Monday, September 28, 2009



An article brings the story of a treated and released sex-offender, and thereby hangs a tale.

East Palo Alto is situated on the San Francisco Peninsula, not quite halfway up between that great city and bosky Los Gatos.

There arrives one Donald Robinson, recently released. He was convicted of raping two women in 1976 and a 19 year-old female in 1984. He was sentenced to 21 years, but in 1998 – eligible for parole – he was classified as a sexually violent predator and instead was committed involuntarily to a state mental hospital. He successfully completed 11 years of treatment there, after which the State, having had to look over more than a thousand properties, placed him in an apartment. He is one of only 15 sex-offenders to successfully complete the civil commitment course in that State.

By the workings of history, he arrived in town the day after one Philip Garrido was discovered to have kept a sex-slave on his property for 18 years, despite full compliance with the letter of the applicable sex-offense laws. Robinson is now arthritic in both knees, balding, needs glasses, and has a heart condition. He is 57.

The State had to pay for the apartment search; it has to pay for his apartment ($3,500 per month) and it cost the State around $185,000 per year for the civil commitment, or well over a million dollars for the 11 years. He will be monitored for the rest of his life, also at State expense, which will include satellite tracking devices, random drug and polygraph tests, and will require permission to drive an auto or even walk through the neighborhood.

If memory serves, his ‘house arrest’ is far more stringent – and costly – than that imposed upon a certain Professor Doctor Khan, a Pakistani nuclear expert who was discovered a few years ago to have sold nuclear secrets and how-to lessons to anybody who would pay him (and has since, again if I recall correctly, been pardoned by his government, and is again free to attend dinner parties and professional conferences on the weighty matters within his realm of expertise).

A couple of points come to mind.

The article observes that Robinson’s case “underscores just how hard it is for the government to move sex-offenders back into society”. Of course, it is the government – State and national – that first went to such great lengths to whip up public opinion with its gravely inaccurate certification of all sex offenders as incorrigible and uncontrollable recidivists whose lives are defined solely – like the Biblical lion – by “going about seeking whom they might devour”.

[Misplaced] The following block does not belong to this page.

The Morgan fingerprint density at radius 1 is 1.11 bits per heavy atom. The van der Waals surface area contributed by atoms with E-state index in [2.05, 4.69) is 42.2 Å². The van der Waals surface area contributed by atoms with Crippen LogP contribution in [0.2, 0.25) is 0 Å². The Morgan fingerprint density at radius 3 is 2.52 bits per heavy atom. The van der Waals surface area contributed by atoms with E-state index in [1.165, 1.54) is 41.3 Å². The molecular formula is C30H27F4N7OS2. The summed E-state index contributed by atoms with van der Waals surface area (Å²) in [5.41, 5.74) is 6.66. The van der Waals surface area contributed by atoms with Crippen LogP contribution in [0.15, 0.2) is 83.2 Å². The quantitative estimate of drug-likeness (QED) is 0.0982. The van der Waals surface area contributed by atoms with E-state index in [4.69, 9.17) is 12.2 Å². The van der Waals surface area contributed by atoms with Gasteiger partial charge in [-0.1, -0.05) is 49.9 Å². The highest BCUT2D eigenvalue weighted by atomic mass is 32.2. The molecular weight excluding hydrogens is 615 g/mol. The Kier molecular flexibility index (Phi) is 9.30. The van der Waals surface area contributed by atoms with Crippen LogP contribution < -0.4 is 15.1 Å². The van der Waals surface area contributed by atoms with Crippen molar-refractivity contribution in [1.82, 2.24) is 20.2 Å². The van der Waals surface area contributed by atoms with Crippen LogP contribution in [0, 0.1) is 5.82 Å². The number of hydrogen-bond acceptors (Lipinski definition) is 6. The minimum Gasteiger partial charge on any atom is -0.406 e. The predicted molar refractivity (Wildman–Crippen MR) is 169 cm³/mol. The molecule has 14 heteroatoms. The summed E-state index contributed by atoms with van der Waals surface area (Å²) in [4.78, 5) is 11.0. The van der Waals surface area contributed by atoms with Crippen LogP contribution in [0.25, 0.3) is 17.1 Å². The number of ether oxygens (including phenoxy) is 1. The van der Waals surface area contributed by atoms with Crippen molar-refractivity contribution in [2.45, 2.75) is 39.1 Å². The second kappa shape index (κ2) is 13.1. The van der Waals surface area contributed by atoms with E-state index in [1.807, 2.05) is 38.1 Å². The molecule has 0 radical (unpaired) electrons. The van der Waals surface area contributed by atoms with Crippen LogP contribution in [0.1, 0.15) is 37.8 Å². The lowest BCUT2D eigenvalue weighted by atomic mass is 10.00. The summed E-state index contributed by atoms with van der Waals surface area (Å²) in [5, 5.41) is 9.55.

Certainly his crimes – presuming he was accurately identified as the perpetrator – are repugnant. Although I can’t help but thinking that his victims did not lose their lives, as opposed to – say – a certain former companion of the late Senator Kennedy forty Biblical years ago. Nor, if – may God prevent it – Professor Doctor Khan’s former business enterprises bear their poisonous fruit, will all those victims remain alive.

But Mr. Robinson is hardly in a position to be going out and about in pursuit of prey. And the State experts are convinced that he poses no great threat as to future re-offending. And Mr. Robinson himself says he has mastered himself and harbors no desires in that direction.

He has accepted responsibility and worked to repair himself in ways that the other two far more illustrious personages mentioned here never have. Surely the State would not have put its authority and prestige at such great risk if it and its experts judged otherwise.

The mayor of East Palo Alto did the local police one better: while the officers distributed fliers around the neighborhood, the mayor had every resident in the phone book alerted. And not just as to the ‘notification information’; all residents were notified of a protest rally to be held in front of Robinson’s house, led – wait for it – by the mayor himself. Whose office, it seems, is also supporting a regime of daily picketing outside the house.

The article further observes that this case illustrates “the difficult balancing act between community safety and the rights of ex-offenders to live in peace and resume a normal life”.

I don’t think that quite gets to the heart of the problem.

On the left side of the equation the key is not “community safety”; nobody knows what this man will do – which may well wind up consisting of living out what’s left of his life in peace and quiet, perhaps even productively (a big perhaps, I agree, given the hurdles he faces). Rather the key on that side of the equation is ‘community feelings’: folks are all worked up, stoked up, and this is in large part a result of the government’s own actions in creating the ‘incorrigible monster sex offender’ in the first place and then certifying and broadcasting its creation over the length and breadth of the land.

Clearly, this is not what the pious Chief Justice envisioned in the Portiz case. That citizens would not only rise up against the ex-offender but would be led by their public officials is something that the Poritz majority pooh-poohed as a disrespectful slur upon civic maturity.

Of course, the lone dissenting Justice – Justice Stein – observed* acutely that it would be fatuous to assume that people would not become dangerously stoked over the presence of a ‘sex offender’ as that mythical beast was defined by the State. He quoted James Madison and John Marshall and appealed to the common sense awareness that folks can do some nasty things when they are riled up, especially if they believe – and on the authority of the State and the federal government! – that they are righteously riled up.